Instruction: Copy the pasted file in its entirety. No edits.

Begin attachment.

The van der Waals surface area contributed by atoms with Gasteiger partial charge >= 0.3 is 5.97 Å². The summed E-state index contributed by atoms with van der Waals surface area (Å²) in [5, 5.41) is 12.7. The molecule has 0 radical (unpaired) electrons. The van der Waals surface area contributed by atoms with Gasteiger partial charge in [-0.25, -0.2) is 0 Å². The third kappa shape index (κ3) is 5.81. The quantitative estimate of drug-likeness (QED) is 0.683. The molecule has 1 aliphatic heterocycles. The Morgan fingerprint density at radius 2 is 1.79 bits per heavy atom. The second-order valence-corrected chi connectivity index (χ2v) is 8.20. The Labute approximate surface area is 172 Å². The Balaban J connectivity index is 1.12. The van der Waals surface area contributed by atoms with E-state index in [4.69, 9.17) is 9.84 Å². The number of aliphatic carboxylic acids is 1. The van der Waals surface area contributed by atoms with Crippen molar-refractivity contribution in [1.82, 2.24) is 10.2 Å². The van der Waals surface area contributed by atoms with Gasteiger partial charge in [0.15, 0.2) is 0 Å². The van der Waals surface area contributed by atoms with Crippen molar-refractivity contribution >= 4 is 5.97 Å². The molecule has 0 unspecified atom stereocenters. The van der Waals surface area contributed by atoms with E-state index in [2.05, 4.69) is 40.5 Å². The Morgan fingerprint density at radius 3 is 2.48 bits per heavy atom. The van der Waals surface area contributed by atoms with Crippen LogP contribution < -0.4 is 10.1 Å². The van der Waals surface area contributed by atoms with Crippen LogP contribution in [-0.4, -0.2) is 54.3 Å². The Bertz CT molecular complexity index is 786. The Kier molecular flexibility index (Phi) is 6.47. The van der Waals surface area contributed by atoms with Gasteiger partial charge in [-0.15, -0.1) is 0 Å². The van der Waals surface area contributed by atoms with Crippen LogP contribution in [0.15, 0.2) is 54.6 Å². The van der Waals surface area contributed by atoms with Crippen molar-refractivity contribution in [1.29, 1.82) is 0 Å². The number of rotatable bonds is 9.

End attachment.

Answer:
The van der Waals surface area contributed by atoms with Gasteiger partial charge >= 0.3 is 5.97 Å². The summed E-state index contributed by atoms with van der Waals surface area (Å²) in [5, 5.41) is 12.7. The molecule has 0 radical (unpaired) electrons. The van der Waals surface area contributed by atoms with Gasteiger partial charge in [-0.25, -0.2) is 0 Å². The third kappa shape index (κ3) is 5.81. The quantitative estimate of drug-likeness (QED) is 0.683. The molecule has 1 aliphatic heterocycles. The Morgan fingerprint density at radius 2 is 1.79 bits per heavy atom. The second-order valence-corrected chi connectivity index (χ2v) is 8.20. The Labute approximate surface area is 172 Å². The Balaban J connectivity index is 1.12. The van der Waals surface area contributed by atoms with E-state index in [4.69, 9.17) is 9.84 Å². The number of aliphatic carboxylic acids is 1. The van der Waals surface area contributed by atoms with Crippen molar-refractivity contribution in [1.82, 2.24) is 10.2 Å². The van der Waals surface area contributed by atoms with Gasteiger partial charge in [0.15, 0.2) is 0 Å². The van der Waals surface area contributed by atoms with Crippen molar-refractivity contribution >= 4 is 5.97 Å². The molecule has 0 unspecified atom stereocenters. The van der Waals surface area contributed by atoms with E-state index in [2.05, 4.69) is 40.5 Å². The Morgan fingerprint density at radius 3 is 2.48 bits per heavy atom. The van der Waals surface area contributed by atoms with Crippen LogP contribution < -0.4 is 10.1 Å². The van der Waals surface area contributed by atoms with Crippen LogP contribution in [-0.4, -0.2) is 54.3 Å². The Bertz CT molecular complexity index is 786. The Kier molecular flexibility index (Phi) is 6.47. The van der Waals surface area contributed by atoms with Gasteiger partial charge in [-0.15, -0.1) is 0 Å². The van der Waals surface area contributed by atoms with Crippen LogP contribution in [0.15, 0.2) is 54.6 Å². The van der Waals surface area contributed by atoms with Crippen molar-refractivity contribution in [1.29, 1.82) is 0 Å². The number of rotatable bonds is 9.